Intersezioni in collaboration with Moleskine and NCS Italy are hosting an exhibition and talk around the project Sense the Place during La Settimanadella Communicazione (Milan’s Communication Week 3 – 9 Oct.), wih the participation of Cino Zucchi architect, Luca Molinari architect and curator, Giorgio Chiarello architect and Camilla Barone semiologist.
Location: Libreria Extemporanea 121+, Via Savona 17/5, Milan. The Talk takes place on Tuesday, October 4th at 19:30.
The colour map of Dublin made its public debut at the opening of Colasite Dhulaigh College’s end of year show, at the civic offices in Dublin on the 28th May. After this exhibition the piece will find it’s new permanent home in the corridors of the college. Excellent night had by all, and the work was great too!”
Sense the Place got an article on Reppublica, one of the most influential newspaper in Italy
9th December 2011
text by Marc Doyle
Sense The Place Dublin was completed by the 2nd year students on the Graphic Design course in Colaiste Dhulaigh College in Dublin.
Graphic Design tends to fall into two categories: 1] a renewal of something (up dating of a logo, brand etc.) or 2] creating something totally new. This project definitely fell into the latter category.
Students were used to receiving briefs that stated clearly what they had to produce in the end. So naturally some struggled initially with the idea of ‘a process’ of producing a colour map that would represent or reflect an interpretation of a city. They were more familiar with producing ‘a result’.
The idea of trying to understand an area of space in a different way presented its own problems. “What was that way? and how do we find it?” Once the method of using a visual language was understood (having studied the colour map of Milan and how it was achieved) we had some traction.
Completing this as a group project raised some interesting learning tensions.
Who would do what? Was the workload fair? How would it be graded? Initially everyone received their part to photographically record and process, all with a view to the final piece. ‘Stage one’ was about individuals working alone and collecting photographic data. The workshop became ‘stage two’ and resulted in a very successful collaboration (almost in a production line format) of just over 20 students bringing their individual data together to contribute to the finished piece. Individual strengths & weaknesses (mine included) were balanced out during quite a long but ultimately very rewarding workshop.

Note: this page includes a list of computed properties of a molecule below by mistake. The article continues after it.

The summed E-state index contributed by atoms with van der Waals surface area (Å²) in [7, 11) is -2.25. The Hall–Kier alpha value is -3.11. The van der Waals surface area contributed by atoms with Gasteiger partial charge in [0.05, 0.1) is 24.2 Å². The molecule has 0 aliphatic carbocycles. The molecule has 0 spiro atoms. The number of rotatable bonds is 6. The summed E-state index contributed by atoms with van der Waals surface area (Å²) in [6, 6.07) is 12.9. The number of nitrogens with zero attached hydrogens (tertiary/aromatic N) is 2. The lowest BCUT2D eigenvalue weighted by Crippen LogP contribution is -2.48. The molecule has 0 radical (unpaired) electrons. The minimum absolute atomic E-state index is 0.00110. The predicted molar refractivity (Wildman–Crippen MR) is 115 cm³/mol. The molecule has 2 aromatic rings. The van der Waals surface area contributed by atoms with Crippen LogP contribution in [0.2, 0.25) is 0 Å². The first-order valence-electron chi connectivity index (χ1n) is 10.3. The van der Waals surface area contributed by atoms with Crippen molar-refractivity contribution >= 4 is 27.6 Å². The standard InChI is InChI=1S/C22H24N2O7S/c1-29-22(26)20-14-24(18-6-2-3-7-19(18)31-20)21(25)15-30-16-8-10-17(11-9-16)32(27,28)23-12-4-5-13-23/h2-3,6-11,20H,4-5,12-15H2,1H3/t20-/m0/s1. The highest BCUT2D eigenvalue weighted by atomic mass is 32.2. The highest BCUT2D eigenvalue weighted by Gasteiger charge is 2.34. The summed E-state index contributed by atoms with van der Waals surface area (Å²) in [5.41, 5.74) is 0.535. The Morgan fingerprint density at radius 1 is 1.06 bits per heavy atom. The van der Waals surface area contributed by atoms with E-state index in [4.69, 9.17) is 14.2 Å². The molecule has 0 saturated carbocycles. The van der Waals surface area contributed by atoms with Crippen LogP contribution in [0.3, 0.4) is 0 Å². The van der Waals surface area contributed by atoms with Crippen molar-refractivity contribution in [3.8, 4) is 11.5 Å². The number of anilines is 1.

While from an educational point of view, this project supported Paolo Friere’s argument that education should not only be liberating but also a two way street. The fact that learners are engaged in problem solving creates an environment where many different approaches become possible answers. With different learners these approaches to problem solving will naturally be different, and so the teacher might arrive at a solution from different directions with different classes. In doing so the educator receives an education from his students, which in turn equips him with new understandings to enable other learners in the future.
The educator is both ‘facilitating’ his/her students and ‘being educated’ by them at the same time. This acknowledgement is very important – it changes the learner’s perception of both themselves and the teacher and enables the liberation Friere spoke of.
This project not only represented a multi layered interpretation of Dublin city, it also demonstrated a type of educational praxis that is a move away from the domestication of the learner (made passive like a pet). It is a move towards the liberation of an arts based education and the people receiving it, engaging with education and knowledge as processes of inquiry.
We now have a pocket sized Sense the Place thanks to Moleskine. From now on there will be an excellent tool for our future workshops.
text by Camilla Barone
The work put together by Sense The Place demonstrates a paradoxical perception of cities. Seen as a whole, the images depict the traces of our daily trails and routines, engraved in a city which nonetheless seems not to belong to us – seems, that is. Actually, if observed individually, one image at the time, every detail of those traces acts as a mirror which places us right there, in the midst of a Milan that we did not think we were part of. Rust on yellow metal, heels and moped prop-stands sunken into the tarmac, a myriad of ways of being disconnected from a Milanese pavement…
to read in full go to: